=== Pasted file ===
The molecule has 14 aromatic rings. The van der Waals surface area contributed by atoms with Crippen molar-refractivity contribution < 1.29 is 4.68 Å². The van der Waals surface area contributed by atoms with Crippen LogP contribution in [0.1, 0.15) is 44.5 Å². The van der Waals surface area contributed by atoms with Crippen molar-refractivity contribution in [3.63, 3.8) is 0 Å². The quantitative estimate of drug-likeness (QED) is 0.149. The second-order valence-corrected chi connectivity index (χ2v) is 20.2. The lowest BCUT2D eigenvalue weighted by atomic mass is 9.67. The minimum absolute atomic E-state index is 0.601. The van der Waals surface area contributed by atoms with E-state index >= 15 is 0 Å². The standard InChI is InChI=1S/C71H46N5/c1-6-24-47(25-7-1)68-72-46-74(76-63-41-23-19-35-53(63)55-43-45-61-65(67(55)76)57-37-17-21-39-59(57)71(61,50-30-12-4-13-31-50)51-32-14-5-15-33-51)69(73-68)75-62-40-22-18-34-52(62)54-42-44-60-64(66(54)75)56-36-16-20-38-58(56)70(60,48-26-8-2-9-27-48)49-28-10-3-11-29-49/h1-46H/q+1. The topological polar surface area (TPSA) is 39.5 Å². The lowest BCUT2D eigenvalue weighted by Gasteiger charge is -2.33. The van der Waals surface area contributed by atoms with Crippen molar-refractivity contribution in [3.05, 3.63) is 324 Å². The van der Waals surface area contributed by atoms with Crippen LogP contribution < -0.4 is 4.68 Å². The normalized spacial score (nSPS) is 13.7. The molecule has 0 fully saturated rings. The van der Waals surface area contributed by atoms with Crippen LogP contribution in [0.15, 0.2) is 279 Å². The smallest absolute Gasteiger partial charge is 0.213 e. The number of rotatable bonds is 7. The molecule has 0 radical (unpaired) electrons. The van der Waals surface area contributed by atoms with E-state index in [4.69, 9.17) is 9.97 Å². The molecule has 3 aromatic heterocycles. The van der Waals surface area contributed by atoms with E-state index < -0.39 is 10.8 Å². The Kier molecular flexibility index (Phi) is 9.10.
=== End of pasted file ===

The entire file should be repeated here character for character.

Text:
The molecule has 14 aromatic rings. The van der Waals surface area contributed by atoms with Crippen molar-refractivity contribution < 1.29 is 4.68 Å². The van der Waals surface area contributed by atoms with Crippen LogP contribution in [0.1, 0.15) is 44.5 Å². The van der Waals surface area contributed by atoms with Crippen molar-refractivity contribution in [3.63, 3.8) is 0 Å². The quantitative estimate of drug-likeness (QED) is 0.149. The second-order valence-corrected chi connectivity index (χ2v) is 20.2. The lowest BCUT2D eigenvalue weighted by atomic mass is 9.67. The minimum absolute atomic E-state index is 0.601. The van der Waals surface area contributed by atoms with E-state index >= 15 is 0 Å². The standard InChI is InChI=1S/C71H46N5/c1-6-24-47(25-7-1)68-72-46-74(76-63-41-23-19-35-53(63)55-43-45-61-65(67(55)76)57-37-17-21-39-59(57)71(61,50-30-12-4-13-31-50)51-32-14-5-15-33-51)69(73-68)75-62-40-22-18-34-52(62)54-42-44-60-64(66(54)75)56-36-16-20-38-58(56)70(60,48-26-8-2-9-27-48)49-28-10-3-11-29-49/h1-46H/q+1. The topological polar surface area (TPSA) is 39.5 Å². The lowest BCUT2D eigenvalue weighted by Gasteiger charge is -2.33. The van der Waals surface area contributed by atoms with Crippen molar-refractivity contribution in [3.05, 3.63) is 324 Å². The van der Waals surface area contributed by atoms with Crippen LogP contribution < -0.4 is 4.68 Å². The normalized spacial score (nSPS) is 13.7. The molecule has 0 fully saturated rings. The van der Waals surface area contributed by atoms with Crippen LogP contribution in [0.15, 0.2) is 279 Å². The smallest absolute Gasteiger partial charge is 0.213 e. The number of rotatable bonds is 7. The molecule has 0 radical (unpaired) electrons. The van der Waals surface area contributed by atoms with E-state index in [4.69, 9.17) is 9.97 Å². The molecule has 3 aromatic heterocycles. The van der Waals surface area contributed by atoms with E-state index < -0.39 is 10.8 Å². The Kier molecular flexibility index (Phi) is 9.10.